Patients have swollen lymph nodes, which is a rare sign of breast cancer.
“When we see it, we benefit and become anxious,” says Dr. Lars Grimm from Duke Health.
Doctors are now learning that this is caused by women who recently received the COVID-19 vaccine.
Lymph nodes will be swollen on the side of the body that the person received the shot.
“It’s good, right, because it means the vaccine works. Your body responds. You get that immune response,” says Grimm.
The side effect, however, is that these lumps show a mammogram and give a false reading for breast cancer.
Grimm says women just need to do a little planning.
Either do the mammography screening done before the first COVID-19 vaccine dose or four to six weeks after the second shot.
Grimm says that the recommended timetable is the same regardless of whether you receive the Moderna or Pzifer vaccine.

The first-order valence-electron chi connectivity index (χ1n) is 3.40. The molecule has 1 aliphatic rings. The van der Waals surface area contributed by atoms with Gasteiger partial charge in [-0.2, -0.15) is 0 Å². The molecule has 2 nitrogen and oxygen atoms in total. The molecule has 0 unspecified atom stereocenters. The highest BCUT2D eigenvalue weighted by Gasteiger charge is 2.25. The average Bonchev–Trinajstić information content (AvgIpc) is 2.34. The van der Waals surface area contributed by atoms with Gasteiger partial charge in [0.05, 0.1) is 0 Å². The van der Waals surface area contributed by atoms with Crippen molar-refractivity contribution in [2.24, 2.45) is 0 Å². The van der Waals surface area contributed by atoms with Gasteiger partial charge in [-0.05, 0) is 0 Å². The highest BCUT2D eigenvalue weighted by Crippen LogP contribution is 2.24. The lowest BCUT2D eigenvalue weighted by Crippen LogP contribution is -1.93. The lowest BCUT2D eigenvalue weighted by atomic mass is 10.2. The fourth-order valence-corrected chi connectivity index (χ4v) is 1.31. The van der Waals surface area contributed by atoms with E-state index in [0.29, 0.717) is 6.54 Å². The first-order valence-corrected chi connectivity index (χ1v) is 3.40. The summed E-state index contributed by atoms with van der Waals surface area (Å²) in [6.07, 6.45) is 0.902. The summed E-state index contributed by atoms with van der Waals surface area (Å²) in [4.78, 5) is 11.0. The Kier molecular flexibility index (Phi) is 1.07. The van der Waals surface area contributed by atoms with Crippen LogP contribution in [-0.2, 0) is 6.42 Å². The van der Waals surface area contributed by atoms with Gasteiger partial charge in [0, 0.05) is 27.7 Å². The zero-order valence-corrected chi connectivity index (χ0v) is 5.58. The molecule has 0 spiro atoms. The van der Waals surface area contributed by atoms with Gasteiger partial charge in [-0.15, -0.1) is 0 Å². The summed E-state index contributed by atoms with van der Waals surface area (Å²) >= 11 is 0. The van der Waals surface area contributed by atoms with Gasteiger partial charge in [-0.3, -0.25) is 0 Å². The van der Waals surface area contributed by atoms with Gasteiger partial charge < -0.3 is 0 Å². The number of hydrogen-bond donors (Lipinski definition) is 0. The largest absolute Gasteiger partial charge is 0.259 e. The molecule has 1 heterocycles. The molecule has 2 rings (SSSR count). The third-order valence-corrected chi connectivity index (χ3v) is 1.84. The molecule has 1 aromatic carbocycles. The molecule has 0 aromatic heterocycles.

The last thing doctors want is for women to interrupt mammography together, which often happened in 2020.
“We are worried that women will skip two years and we know that when we screen regularly we get breast cancer as early as possible. Unfortunately, breast cancer is just as common, it is really important that women stay on top of these health care issues and let it does not slip, says Grimm.
The American Cancer Society proposes that women 45 to 54 receive screening each year. Women 55 years and older, in good health, can change to every two years.
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